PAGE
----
Seattle Neighborhoods: Laurelhurst -- Thumbnail History

  • By Junius Rochester
  • Posted 6/09/2001
  • Essay 3345
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Seattle's Laurelhurst neighborhood, located on the Seattle (western) shore of Lake Washington, is a peninsula that extends into the Union Bay part of the lake. Laurelhurst's western boundary is University Village and the University of Washington campus. Union Bay forms the southern boundary, Lake Washington the eastern boundary, and Sand Point and Windermere the northern boundary. It was once a seasonal campground of Duwamish Indians. During the 1860s, King County's first sheriff built a homestead there, and Henry Yesler (1810-1892) built a sawmill. By 1887, the Seattle, Lake Shore & Eastern Railroad (on a route followed today by the Burke-Gilman trail) had reached Laurelhurst. Seattle annexed Laurelhurst in 1910, and today it is a high-end community close to the University of Washington with easy access to downtown. It is also the home of the Children's Hospital and Regional Medical Center, which moved to the neighborhood in 1953.

First People

Similar to many of Seattle's Lake Washington neighborhoods, today's Laurelhurst was once a Duwamish Indian seasonal campground. The Duwamish ("Inside People") campsite on the Laurelhurst peninsula was within hailing distance of an Indian burial site on Foster Island, today's Arboretum. After signing the 1855 Point Elliott Treaty most of the Duwamish people were removed to the Suquamish Indian Reservation on the Kitsap Peninsula. The Duwamish people at Laurelhurst called their location "Sahlouwil."

In early days, thick woods across the Laurelhurst peninsula overlooked a wild marsh within a teardrop-shaped bay. Centuries ago this habitat was an aboriginal hunting and fishing paradise. Today, by some miracle, a large portion of this urban enclave remains productive and alive with native plants and animals. Harry W. Higman and Earl J. Larrison, in their Union Bay: The Life of a City Marsh, write that Union Bay vegetation has been "self introduced" and the influence of humans relatively limited.

Wildlife has managed to adjust to the inexorable shore activity -- UW stadium traffic, digging of canals, construction of bridges and ramps, dredging, and boating. Higman and Larrison note the variety of Union Bay wildlife: "Winter transients and regulars, spring migrants, summer residents, fall visitors, and all-season guests provide a constant and impressive change of population." That watery scene is the southern gateway to Laurelhurst.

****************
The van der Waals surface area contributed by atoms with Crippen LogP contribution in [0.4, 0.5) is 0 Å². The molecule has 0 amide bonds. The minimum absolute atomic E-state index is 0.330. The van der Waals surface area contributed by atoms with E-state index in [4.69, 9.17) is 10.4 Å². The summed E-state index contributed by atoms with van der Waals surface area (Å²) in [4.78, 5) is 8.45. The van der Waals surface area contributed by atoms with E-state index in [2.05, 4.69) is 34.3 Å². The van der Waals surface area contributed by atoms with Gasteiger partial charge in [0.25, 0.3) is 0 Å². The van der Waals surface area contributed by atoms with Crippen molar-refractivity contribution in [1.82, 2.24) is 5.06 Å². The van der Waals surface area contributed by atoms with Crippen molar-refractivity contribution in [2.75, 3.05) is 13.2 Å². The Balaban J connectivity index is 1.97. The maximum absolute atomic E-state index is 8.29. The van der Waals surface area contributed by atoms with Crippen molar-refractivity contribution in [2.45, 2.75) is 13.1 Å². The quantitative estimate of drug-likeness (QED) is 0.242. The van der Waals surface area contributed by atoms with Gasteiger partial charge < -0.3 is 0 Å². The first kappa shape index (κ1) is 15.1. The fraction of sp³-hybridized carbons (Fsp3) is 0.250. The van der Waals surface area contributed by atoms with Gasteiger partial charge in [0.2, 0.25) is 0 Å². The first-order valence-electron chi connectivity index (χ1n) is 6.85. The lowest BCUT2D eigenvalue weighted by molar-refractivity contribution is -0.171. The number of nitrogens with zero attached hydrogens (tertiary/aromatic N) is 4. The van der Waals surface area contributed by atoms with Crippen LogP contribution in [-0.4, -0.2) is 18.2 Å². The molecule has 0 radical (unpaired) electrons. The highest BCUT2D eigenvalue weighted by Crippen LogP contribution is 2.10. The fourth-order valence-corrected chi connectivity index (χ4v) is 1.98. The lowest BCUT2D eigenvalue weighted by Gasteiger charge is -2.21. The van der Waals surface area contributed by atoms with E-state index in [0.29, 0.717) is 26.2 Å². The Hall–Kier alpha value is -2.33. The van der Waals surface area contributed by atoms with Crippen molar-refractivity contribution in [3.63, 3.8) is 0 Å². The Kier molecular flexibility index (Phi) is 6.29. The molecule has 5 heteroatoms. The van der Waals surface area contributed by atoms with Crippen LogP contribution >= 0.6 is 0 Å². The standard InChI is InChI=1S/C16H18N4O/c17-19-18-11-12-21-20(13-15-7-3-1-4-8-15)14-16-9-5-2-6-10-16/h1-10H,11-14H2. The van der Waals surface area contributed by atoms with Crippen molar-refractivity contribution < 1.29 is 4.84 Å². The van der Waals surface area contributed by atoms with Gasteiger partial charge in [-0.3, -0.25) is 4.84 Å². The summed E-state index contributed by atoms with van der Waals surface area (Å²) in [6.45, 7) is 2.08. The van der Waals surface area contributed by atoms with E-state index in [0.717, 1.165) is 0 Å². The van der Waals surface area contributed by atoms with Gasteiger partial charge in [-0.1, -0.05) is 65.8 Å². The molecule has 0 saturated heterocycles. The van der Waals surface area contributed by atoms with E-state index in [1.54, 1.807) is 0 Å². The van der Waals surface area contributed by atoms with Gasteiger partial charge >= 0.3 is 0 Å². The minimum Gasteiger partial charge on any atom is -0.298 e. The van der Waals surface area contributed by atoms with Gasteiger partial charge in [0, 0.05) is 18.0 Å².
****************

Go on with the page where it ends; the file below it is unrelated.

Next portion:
White Settlement

White settlement in Laurelhurst had ties to the early 1860s development of Madison Park, Judge John J. McGilvra's property directly across Union Bay. Picnickers and summer residents of Madison Park liked to row around the Bay and explore the wooded peninsula to the north. Oars and paddles would later be replaced (early 1900s) by the scheduled route of the Laurelhurst Launch, a small ferry operated by the Herzog brothers, who dressed in nautical blue as they piloted their wooden craft.

Also beginning in the l860s, portions of the Laurelhurst peninsula were claimed by Henry Nathan, Jr., John Hildebrand, John S. Maggs, James and Alex Elder, Fletcher J. Hawley, John J. Jordan, John Nichlas, Terresa Feltofer, C.M. Scammon, William H. Surber, and others. It was not until 1906, however, that this pristine, wooded peninsula was named "Laurelhurst." That botanical name was of course coined by real estate developers.

Uncle Joe

Laurelhurst's most colorful pioneer, William H. "Uncle Joe" Surber, soon after his 1859 arrival in the hamlet of Seattle, went into the pile driving business. That activity made him an early builder of Seattle's downtown wharves, and later, contractor for the city's railroad trestles. He served as King County's first sheriff and at one time was a federal marshal. After living a few years in a house at 5th Avenue and Main Street, he moved to his distant homestead on Union Bay, i.e. Laurelhurst. He enjoyed working and hunting on his land. In fact, Surber was such a successful hunter that for years he supplied fresh meat - mostly venison and bear - to early Seattleites. Surber Avenue on the edge of Laurelhurst memorializes "Uncle Joe's" name.

In November 1871, a road was cut through the woods from McGilvra's primitive trail northward to Union City, also known as the Montlake Cut or Portage. A horse trail proceeded a few miles north of that junction. This rustic avenue opened up an optional route -- for the hardy traveler -- to burgeoning Laurelhurst. The Seattle Lake Shore & Eastern Railroad was organized by Judge Thomas Burke (1849-1925) and Daniel J. Gilman in 1885 (today's Burke-Gilman trail). By 1887 it reached Union Bay, Laurelhurst's western boundary. The railroad served the Town of Yesler, the tiny Laurelhurst community, and villages along the route to Bothell. By 1889, this busy track was taking workers to Issaquah coalmines and tourists to Snoqualmie Falls.